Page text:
Busy but jobless

But others say they are tired of remaining idle and want jobs so they can earn some money for their families back in Myanmar.

When asked what they had been doing for almost a year in Aceh, some replied in unison, “Here we only sleep, eat, sleep again and pray.”

Many of the other Rohingyas had left the camp in search of jobs in Malaysia, where the average wage for Rohingyas is 50 ringgit (U.S. $12.70) per month, Jamal said.

Like countless Rohingyas, Jamal escaped from Myanmar where members of the Muslim minority flee religious persecution and are treated as second-class citizens.

“I was a cook in a hotel. When the riots occurred, I was beaten up. They fired me after that and I lost my job,” he told Benar, referring to riots in his home state of Rakhine in 2012.

Jamal stands out from his fellow inmates at the camp. He keeps up his dignity by wearing a suit every day, along with a pair of donated shoes.

“I have to save my money. I bought their belongings provided by IOM and I sold them to a nearby market. I have five kids and a wife to feed,” he said.

To kill their boredom while being jobless, other residents spend their time at the camp planting vegetables and raising chickens.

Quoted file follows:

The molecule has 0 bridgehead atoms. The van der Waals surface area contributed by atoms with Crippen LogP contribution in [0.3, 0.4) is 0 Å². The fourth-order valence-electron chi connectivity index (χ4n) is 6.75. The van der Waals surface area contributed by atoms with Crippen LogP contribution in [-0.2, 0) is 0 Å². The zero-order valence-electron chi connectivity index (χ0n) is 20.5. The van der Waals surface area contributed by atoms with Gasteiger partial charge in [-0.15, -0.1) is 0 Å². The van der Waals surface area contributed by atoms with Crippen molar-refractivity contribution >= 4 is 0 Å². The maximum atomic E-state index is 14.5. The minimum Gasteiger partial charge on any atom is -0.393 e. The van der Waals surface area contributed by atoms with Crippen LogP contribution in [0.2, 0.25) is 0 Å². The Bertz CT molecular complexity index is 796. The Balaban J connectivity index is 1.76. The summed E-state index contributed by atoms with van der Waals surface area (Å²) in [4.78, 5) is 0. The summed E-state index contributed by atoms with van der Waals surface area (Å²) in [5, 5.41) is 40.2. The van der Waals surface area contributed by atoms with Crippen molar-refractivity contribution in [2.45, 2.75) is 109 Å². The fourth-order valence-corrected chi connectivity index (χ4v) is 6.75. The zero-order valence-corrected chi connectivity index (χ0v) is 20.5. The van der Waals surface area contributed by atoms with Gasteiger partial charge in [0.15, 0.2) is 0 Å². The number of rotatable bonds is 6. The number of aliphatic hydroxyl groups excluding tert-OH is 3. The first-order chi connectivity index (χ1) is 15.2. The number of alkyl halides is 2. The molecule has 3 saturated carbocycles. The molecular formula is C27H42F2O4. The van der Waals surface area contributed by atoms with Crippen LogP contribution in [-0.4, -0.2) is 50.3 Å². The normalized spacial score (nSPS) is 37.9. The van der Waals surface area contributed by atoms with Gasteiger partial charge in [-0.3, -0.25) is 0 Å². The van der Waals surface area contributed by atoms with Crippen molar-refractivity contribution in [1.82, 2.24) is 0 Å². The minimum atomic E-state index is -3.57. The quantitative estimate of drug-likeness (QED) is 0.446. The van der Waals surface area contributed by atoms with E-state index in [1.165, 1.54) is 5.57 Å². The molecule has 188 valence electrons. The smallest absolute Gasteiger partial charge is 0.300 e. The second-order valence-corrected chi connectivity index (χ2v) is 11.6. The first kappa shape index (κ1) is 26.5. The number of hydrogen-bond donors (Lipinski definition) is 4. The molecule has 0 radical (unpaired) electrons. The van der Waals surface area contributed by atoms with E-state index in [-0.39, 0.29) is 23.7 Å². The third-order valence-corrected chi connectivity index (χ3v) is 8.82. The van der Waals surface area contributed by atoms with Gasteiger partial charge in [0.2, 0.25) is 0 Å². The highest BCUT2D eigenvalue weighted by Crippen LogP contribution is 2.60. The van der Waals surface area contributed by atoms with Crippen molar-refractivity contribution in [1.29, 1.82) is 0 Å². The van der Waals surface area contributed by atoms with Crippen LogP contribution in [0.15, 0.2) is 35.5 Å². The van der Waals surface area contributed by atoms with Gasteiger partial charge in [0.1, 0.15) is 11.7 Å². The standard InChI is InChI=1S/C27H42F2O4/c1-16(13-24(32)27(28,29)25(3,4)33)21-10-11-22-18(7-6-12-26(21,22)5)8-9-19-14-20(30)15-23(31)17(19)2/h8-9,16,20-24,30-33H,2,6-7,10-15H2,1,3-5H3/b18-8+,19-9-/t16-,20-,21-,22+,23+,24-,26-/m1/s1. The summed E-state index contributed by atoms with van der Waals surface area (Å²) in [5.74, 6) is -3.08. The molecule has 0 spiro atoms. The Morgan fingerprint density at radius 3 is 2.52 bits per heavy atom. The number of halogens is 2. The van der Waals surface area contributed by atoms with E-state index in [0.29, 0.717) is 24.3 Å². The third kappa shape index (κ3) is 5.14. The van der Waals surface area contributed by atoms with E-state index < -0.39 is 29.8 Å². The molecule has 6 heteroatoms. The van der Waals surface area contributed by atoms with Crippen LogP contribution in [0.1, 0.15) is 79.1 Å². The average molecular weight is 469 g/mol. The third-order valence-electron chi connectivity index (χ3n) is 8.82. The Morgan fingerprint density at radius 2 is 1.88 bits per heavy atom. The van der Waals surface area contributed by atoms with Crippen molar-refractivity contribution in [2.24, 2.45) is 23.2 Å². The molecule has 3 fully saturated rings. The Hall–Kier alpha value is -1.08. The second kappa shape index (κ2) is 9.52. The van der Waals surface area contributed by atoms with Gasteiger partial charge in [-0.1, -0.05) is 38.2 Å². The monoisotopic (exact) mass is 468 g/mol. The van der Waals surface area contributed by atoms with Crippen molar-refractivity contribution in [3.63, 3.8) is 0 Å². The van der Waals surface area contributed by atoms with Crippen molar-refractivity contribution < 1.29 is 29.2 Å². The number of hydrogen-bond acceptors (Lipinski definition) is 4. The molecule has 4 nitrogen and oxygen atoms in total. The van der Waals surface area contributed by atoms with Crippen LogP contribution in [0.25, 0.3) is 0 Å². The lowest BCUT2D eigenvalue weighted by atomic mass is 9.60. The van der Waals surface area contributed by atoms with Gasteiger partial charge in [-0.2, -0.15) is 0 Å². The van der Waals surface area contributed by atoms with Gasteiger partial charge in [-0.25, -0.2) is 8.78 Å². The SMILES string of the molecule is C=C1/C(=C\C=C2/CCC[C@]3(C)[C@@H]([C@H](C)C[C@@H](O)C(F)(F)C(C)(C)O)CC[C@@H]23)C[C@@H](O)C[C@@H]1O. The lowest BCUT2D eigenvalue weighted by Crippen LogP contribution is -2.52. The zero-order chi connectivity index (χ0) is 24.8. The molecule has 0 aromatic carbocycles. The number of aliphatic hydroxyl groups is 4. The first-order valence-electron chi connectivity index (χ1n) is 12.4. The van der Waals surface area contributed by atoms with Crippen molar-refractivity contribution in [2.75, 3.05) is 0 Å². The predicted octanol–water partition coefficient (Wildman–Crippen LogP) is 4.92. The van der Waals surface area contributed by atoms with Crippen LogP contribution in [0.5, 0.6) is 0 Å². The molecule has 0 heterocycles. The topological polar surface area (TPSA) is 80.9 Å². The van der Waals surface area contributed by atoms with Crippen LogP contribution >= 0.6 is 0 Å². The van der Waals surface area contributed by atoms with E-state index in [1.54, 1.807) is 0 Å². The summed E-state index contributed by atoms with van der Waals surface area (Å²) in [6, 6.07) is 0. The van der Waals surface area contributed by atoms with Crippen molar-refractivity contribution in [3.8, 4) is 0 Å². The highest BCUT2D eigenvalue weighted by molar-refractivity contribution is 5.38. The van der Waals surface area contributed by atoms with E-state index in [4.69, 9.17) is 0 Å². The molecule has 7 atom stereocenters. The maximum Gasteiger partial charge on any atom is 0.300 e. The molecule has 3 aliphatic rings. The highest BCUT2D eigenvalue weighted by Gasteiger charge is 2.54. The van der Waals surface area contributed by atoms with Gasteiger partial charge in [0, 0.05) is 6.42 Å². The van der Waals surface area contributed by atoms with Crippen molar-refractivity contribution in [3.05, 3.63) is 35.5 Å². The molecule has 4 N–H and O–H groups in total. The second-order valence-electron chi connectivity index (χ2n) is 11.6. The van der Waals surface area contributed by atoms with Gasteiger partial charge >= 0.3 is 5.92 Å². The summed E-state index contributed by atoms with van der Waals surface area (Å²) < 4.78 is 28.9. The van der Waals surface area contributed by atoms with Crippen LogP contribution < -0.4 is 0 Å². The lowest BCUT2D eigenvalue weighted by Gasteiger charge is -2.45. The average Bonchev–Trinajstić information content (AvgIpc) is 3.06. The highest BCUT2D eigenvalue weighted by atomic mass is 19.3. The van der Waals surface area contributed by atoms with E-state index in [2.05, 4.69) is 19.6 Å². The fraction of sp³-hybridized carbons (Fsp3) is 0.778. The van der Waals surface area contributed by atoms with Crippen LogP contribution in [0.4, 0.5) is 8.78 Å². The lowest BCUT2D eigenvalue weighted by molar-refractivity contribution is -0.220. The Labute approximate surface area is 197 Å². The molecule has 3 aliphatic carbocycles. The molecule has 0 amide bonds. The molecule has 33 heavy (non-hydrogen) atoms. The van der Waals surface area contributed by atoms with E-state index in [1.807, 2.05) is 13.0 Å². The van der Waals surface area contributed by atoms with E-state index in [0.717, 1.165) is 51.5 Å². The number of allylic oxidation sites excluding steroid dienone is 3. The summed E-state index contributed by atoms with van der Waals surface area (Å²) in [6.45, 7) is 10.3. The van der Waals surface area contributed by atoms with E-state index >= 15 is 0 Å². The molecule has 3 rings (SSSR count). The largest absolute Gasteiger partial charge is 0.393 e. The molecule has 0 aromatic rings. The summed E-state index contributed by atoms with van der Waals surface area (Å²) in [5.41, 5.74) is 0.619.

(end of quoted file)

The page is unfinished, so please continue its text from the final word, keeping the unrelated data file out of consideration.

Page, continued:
Others take English and Arabic classes, as well as learn other skills.

rohingya-reading.jpgRohingyas learn English from textbooks at the camp in Bayeun, March 27, 2016. (Nurdin Hasan/BenarNews)

“We bought the vegetables planted in their garden, and feed them from their own garden. So they can earn a small amount of money. If they can harvest abundantly, we help them sell it in the market,” said Usman A. Rahman, a local government official who is in charge of the camp in Bayeun.

The local government has been working together with IOM and the U.N. refugee agency to train the camp’s residents in various skills, he said. For example, the women have been taking sewing classes.

“We hope that when someday they move to other countries, they have already mastered some skills to easily get jobs,” Usman told BenarNews, noting that the Indonesian government’s policy did not allow refugees to obtain jobs in the country.

‘All I can do now is pray’

Some of the Rohingyas were arrested in North Sumatra after escaping from the refugee camps and while trying to leave for Malaysia.

They were eventually returned to the camps in Aceh.

These include Asia Hatu, 23, and her son Muhammad Harun, 6.

“I wanted to leave because my husband is in Malaysia. But now I give up. I don’t want to run away anymore,” she told BenarNews. “All I can do now is pray. I just hope that one day there is a miracle that will reunite me with my husband.”